Month: February 2016

Public Service Announcement: Don’t Date Your Students

With all of the recent news about PIs who sexually harassed their students, this piece by Janet Stemwedel is important and timely. It is excellent.

Do not use your students as your dating pool.

If you have romantic or sexual feelings about one of your trainees, then transition them out of your lab to another lab before you remotely entertain the idea of acting on those feelings.

I know many couples who met in graduate school, and in some cases one was the PI and one was the trainee. If the relationship started before the student transitioned or moved out of the lab (or if the student never left the lab during the relationship) this means that I give the PI the side eye for the rest of their career. It also makes me wonder what other boundaries they are violating. I will never trust that person.

Love can wait in order for you to do the right thing.


Attention Undergrad Students: Why Doing an Undergraduate Thesis Project is a Great Idea!

Doing a fourth year undergraduate thesis project has been one of the best experiences of my life. To say that it was life changing is not an exaggeration; it is the reason that I am a scientist today! I’ve always been interested in biology and during my second year of undergrad I heard that our department offered opportunities for students to do an independent research project in the lab of a faculty member in fourth year. The application process took place in third year and was very competitive. Many students wanted to do projects, but a limited number of project slots were available. The application consisted of making appointments with various faculty members to discuss the potential projects that they had available and in order to determine whether your research interests were well matched. You then listed your top three choices for placement and hoped that you would have a faculty member pick you as a thesis student. I was very naïve going into this process and had not laid much ground work in order to increase my chances of success. I was devastated when I didn’t get selected for a project.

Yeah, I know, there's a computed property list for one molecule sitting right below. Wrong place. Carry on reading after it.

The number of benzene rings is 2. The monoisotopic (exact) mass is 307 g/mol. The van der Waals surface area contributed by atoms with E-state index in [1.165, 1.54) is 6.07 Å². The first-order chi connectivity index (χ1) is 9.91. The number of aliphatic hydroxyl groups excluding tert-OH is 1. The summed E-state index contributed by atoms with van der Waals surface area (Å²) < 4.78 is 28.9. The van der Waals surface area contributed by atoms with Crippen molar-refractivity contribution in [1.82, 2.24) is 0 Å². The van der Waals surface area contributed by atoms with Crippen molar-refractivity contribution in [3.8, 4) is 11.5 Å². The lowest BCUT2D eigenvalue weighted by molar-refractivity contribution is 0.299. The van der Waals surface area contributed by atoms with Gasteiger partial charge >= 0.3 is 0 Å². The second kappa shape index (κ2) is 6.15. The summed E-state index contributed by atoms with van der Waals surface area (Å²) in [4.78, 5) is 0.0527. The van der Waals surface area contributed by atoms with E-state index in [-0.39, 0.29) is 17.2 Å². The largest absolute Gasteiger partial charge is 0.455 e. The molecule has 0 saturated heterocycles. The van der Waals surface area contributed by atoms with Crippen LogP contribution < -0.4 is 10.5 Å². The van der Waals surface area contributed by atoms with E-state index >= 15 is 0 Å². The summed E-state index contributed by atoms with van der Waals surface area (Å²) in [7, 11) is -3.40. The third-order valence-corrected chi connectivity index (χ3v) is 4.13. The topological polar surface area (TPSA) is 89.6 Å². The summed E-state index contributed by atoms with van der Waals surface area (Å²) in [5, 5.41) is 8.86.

Fortunately, my teaching assistant at the time for Plant Physiology thought that I showed promise and arranged an interview with her graduate thesis supervisor who hadn’t had any students apply to his lab. The meeting went well and I accepted the spot in his lab for my undergraduate research project. I spent 10 months designing and executing experiments, analyzing results, and presenting those results orally and in a final thesis document. It was an excellent experience overall, I really enjoyed myself, and it led to my decision to stay in science and obtain my M.Sc. and Ph.D. degrees.

Many of the undergraduate students that I talk to are unsure about whether to do an undergraduate thesis or not. It’s often perceived as a mysterious experience and I do my best to outline why I believe that it’s a valuable opportunity for many students. Here are some of the things that I say to students as to why they should consider doing a fourth year thesis project: